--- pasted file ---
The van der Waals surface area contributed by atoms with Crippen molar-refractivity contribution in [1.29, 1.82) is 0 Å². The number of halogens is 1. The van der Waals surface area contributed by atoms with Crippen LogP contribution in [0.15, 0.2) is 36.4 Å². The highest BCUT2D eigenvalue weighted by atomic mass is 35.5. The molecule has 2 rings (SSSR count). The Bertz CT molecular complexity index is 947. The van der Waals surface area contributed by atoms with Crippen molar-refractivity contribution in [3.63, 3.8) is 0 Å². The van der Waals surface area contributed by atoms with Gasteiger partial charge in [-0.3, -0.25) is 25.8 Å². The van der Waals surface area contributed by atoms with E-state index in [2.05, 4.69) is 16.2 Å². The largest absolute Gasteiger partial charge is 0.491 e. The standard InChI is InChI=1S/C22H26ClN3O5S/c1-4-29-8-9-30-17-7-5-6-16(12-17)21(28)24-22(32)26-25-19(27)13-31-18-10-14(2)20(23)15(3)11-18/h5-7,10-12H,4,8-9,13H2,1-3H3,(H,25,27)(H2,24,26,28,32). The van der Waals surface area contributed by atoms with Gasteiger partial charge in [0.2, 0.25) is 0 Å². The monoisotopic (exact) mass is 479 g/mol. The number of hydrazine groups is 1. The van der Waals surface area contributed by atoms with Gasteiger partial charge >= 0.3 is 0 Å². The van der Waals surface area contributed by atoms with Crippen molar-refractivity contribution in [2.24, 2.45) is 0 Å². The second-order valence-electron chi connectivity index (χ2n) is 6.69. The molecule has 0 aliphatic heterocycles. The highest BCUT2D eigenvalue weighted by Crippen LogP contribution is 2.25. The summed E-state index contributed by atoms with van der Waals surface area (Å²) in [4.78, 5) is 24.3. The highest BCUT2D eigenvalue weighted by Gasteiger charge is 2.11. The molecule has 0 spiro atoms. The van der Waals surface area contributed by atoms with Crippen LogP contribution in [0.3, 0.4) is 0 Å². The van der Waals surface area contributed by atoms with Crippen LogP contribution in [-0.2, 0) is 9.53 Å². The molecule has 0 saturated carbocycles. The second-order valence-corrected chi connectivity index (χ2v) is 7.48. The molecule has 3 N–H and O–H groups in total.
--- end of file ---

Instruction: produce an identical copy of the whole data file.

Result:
The van der Waals surface area contributed by atoms with Crippen molar-refractivity contribution in [1.29, 1.82) is 0 Å². The number of halogens is 1. The van der Waals surface area contributed by atoms with Crippen LogP contribution in [0.15, 0.2) is 36.4 Å². The highest BCUT2D eigenvalue weighted by atomic mass is 35.5. The molecule has 2 rings (SSSR count). The Bertz CT molecular complexity index is 947. The van der Waals surface area contributed by atoms with Crippen molar-refractivity contribution in [3.63, 3.8) is 0 Å². The van der Waals surface area contributed by atoms with Gasteiger partial charge in [-0.3, -0.25) is 25.8 Å². The van der Waals surface area contributed by atoms with E-state index in [2.05, 4.69) is 16.2 Å². The largest absolute Gasteiger partial charge is 0.491 e. The standard InChI is InChI=1S/C22H26ClN3O5S/c1-4-29-8-9-30-17-7-5-6-16(12-17)21(28)24-22(32)26-25-19(27)13-31-18-10-14(2)20(23)15(3)11-18/h5-7,10-12H,4,8-9,13H2,1-3H3,(H,25,27)(H2,24,26,28,32). The van der Waals surface area contributed by atoms with Gasteiger partial charge in [0.2, 0.25) is 0 Å². The monoisotopic (exact) mass is 479 g/mol. The number of hydrazine groups is 1. The van der Waals surface area contributed by atoms with Gasteiger partial charge >= 0.3 is 0 Å². The van der Waals surface area contributed by atoms with Crippen molar-refractivity contribution in [2.24, 2.45) is 0 Å². The second-order valence-electron chi connectivity index (χ2n) is 6.69. The molecule has 0 aliphatic heterocycles. The highest BCUT2D eigenvalue weighted by Crippen LogP contribution is 2.25. The summed E-state index contributed by atoms with van der Waals surface area (Å²) in [4.78, 5) is 24.3. The highest BCUT2D eigenvalue weighted by Gasteiger charge is 2.11. The molecule has 0 spiro atoms. The van der Waals surface area contributed by atoms with Crippen LogP contribution in [0.3, 0.4) is 0 Å². The van der Waals surface area contributed by atoms with Crippen LogP contribution in [-0.2, 0) is 9.53 Å². The molecule has 0 saturated carbocycles. The second-order valence-corrected chi connectivity index (χ2v) is 7.48. The molecule has 3 N–H and O–H groups in total.